Stories from around the internet about adoption and infertility.
Stories from around the internet about adoption and infertility.

This is what caught my eye this week as I was strolling through the land of adoption and infertility (with brief forays beyond) on the great and wondrous World Wide Web.

  • This was sent to me with the title “Engineer Flowchart”, but from my experience with two sons, this could easily have the title of “Male Teen Flowchart”.  I harken back with fond memories to a few years ago when one seventh grade son tried WD-40 on his stuck fly zipper and somehow didn’t notice the resulting stain, or the time one of my boys tried to duct tape his Boy Scout badges to his sash the night before his Eagle Scout ceremony. Yes, this could definitely be a male teen flowchart.
  • Interesting article in Slate by a 30 yr old single woman on why she would prefer to be a single parent- I Want To Be My Kid’s Only Parent: I crave the closeness of single motherhood—without the complications a husband can bring.  She was raised by a single mom and had a wonderful childhood and can’t imagine having to share the parenting duties with someone else. She raises the point that this might be a generational shift.
  • A new system for processing embryos during In Vitro Fertilization treatment has been shown to increase pregnancy rates by 27% compared with conventional equipment used in IVF treatment labs. The new design provides a totally enclosed and controlled environment within which every step of the IVF process can be performed. Currently, the typical equipment requires that embryos must be removed from the controlled environment to check their development under a microscope. Removal is not necessary under the new design.
  • The Right Way to Talk with Young Girls about Beauty As the mother of daughters I found this article made me think.  Is it OK to praise our daughter for being pretty? Or is this enforcing a stereotype and encouraging them to focus on their looks over their other attributes.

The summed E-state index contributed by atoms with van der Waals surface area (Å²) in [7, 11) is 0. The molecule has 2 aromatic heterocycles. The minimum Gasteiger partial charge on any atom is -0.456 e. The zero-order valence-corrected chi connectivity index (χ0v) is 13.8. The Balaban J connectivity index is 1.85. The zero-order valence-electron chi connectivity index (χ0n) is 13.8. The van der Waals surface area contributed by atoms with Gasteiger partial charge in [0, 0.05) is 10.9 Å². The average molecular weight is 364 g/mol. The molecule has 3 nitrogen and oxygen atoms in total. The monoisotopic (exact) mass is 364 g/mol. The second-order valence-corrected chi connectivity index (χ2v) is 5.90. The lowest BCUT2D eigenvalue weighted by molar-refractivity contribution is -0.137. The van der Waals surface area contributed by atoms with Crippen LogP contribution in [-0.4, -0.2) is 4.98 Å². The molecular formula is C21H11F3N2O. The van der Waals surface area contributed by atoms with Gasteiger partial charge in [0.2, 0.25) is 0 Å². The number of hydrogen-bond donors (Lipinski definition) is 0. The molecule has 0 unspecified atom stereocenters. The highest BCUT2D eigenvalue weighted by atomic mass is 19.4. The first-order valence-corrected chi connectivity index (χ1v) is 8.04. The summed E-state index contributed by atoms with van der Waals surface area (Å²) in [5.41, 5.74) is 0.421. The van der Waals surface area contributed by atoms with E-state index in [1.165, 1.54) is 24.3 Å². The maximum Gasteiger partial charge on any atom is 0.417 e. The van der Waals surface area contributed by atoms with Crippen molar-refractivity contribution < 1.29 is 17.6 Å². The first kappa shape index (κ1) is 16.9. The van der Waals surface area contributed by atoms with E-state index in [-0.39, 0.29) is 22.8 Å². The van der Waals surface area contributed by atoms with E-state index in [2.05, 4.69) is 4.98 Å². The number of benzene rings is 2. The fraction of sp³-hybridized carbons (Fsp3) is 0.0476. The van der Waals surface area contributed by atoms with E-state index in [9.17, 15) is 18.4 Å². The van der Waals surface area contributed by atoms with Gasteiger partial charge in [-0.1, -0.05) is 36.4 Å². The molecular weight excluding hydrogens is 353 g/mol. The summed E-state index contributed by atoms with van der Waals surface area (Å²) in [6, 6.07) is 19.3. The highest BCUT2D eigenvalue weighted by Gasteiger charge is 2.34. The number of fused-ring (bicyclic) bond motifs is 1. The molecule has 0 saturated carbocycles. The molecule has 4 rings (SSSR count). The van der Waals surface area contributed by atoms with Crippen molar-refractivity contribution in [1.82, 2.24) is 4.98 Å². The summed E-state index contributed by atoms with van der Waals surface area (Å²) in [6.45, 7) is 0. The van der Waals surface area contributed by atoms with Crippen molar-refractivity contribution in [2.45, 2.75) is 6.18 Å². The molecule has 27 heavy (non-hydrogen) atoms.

• The article in Scientific American systematically tackles some of the prevalent myths about Attention Deficit Hyperactivity Disorder, such as that ADHD is being over diagnosed, that it is a catch all diagnosis for parents too lazy or self-involved to discipline rowdy kids, and that the medications commonly used to treat ADHD are more harmful than beneficial.  What I enjoyed most about this article is that the author supported her arguments against these myths with good scientific research without making it read like it was published in an academic journal. If you’ve got a child that either has, or you suspect may have, ADHD, this article is worth reading.
  • The American Academy of Pediatrics issued a guide for pediatricians and adoptive parents on what type of medical care, evaluations, and tests should internationally adopted children receive when they first arrive home. Comprehensive Health Evaluation of the Newly Adopted Child Pass this around to folks in the process of an international adoption.
  • I’ve long been fascinated by the history and aftermath of the Orphan Trains of the early 1900s when 200,000 babies and children in the northeast, abandoned mostly due to poverty were put on trains heading west. At each stop, the children were displayed for local folks to pick the child they wanted. Some were adopted into loving homes, while others were virtual slaves.  A recent article in USA Today talks about the increasing interest of their children and grandchildren to finding out what happened to these children and finding their extended birth family.  The desire for knowledge does not necessarily lessen with subsequent generations.
  • Really good CNN News segment on using donor eggs to conceive via IVF. So often the media coverage is either inaccurate or sensational or both, so this was a refreshing change.  I thought the editing of the piece didn’t make it as clear as I would have liked that they were talking about using frozen donor eggs, but that is a minor quibble.  They cited 66% pregnancy rate using frozen eggs. Pretty darn amazing. The two doctors interviewed were both from Reproductive Biology Associates in Atlanta.


Image credit: Lizette Greco